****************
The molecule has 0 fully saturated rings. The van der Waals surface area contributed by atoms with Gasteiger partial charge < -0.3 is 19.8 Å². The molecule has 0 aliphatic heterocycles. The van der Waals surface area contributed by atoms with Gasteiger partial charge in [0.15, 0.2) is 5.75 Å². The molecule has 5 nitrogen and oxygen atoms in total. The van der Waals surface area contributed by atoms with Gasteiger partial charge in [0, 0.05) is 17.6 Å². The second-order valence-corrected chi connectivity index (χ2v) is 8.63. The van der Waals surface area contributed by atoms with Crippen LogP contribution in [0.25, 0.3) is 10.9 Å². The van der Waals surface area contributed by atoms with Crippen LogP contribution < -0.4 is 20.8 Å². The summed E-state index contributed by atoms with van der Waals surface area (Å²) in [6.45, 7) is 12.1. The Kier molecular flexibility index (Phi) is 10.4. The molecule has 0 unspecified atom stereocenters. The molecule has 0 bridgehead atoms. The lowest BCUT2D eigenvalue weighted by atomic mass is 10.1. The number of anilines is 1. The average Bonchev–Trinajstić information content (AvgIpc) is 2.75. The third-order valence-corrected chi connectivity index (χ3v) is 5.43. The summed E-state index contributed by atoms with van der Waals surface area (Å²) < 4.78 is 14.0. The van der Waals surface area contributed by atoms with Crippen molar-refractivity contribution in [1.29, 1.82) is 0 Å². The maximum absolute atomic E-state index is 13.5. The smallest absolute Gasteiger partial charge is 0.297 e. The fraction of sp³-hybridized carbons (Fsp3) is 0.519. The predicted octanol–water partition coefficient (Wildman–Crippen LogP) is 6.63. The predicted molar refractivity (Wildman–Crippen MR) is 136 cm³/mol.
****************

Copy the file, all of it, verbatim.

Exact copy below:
The molecule has 0 fully saturated rings. The van der Waals surface area contributed by atoms with Gasteiger partial charge < -0.3 is 19.8 Å². The molecule has 0 aliphatic heterocycles. The van der Waals surface area contributed by atoms with Gasteiger partial charge in [0.15, 0.2) is 5.75 Å². The molecule has 5 nitrogen and oxygen atoms in total. The van der Waals surface area contributed by atoms with Gasteiger partial charge in [0, 0.05) is 17.6 Å². The second-order valence-corrected chi connectivity index (χ2v) is 8.63. The van der Waals surface area contributed by atoms with Crippen LogP contribution in [0.25, 0.3) is 10.9 Å². The van der Waals surface area contributed by atoms with Crippen LogP contribution < -0.4 is 20.8 Å². The summed E-state index contributed by atoms with van der Waals surface area (Å²) in [6.45, 7) is 12.1. The Kier molecular flexibility index (Phi) is 10.4. The molecule has 0 unspecified atom stereocenters. The molecule has 0 bridgehead atoms. The lowest BCUT2D eigenvalue weighted by atomic mass is 10.1. The number of anilines is 1. The average Bonchev–Trinajstić information content (AvgIpc) is 2.75. The third-order valence-corrected chi connectivity index (χ3v) is 5.43. The summed E-state index contributed by atoms with van der Waals surface area (Å²) < 4.78 is 14.0. The van der Waals surface area contributed by atoms with Crippen molar-refractivity contribution in [1.29, 1.82) is 0 Å². The maximum absolute atomic E-state index is 13.5. The smallest absolute Gasteiger partial charge is 0.297 e. The fraction of sp³-hybridized carbons (Fsp3) is 0.519. The predicted octanol–water partition coefficient (Wildman–Crippen LogP) is 6.63. The predicted molar refractivity (Wildman–Crippen MR) is 136 cm³/mol.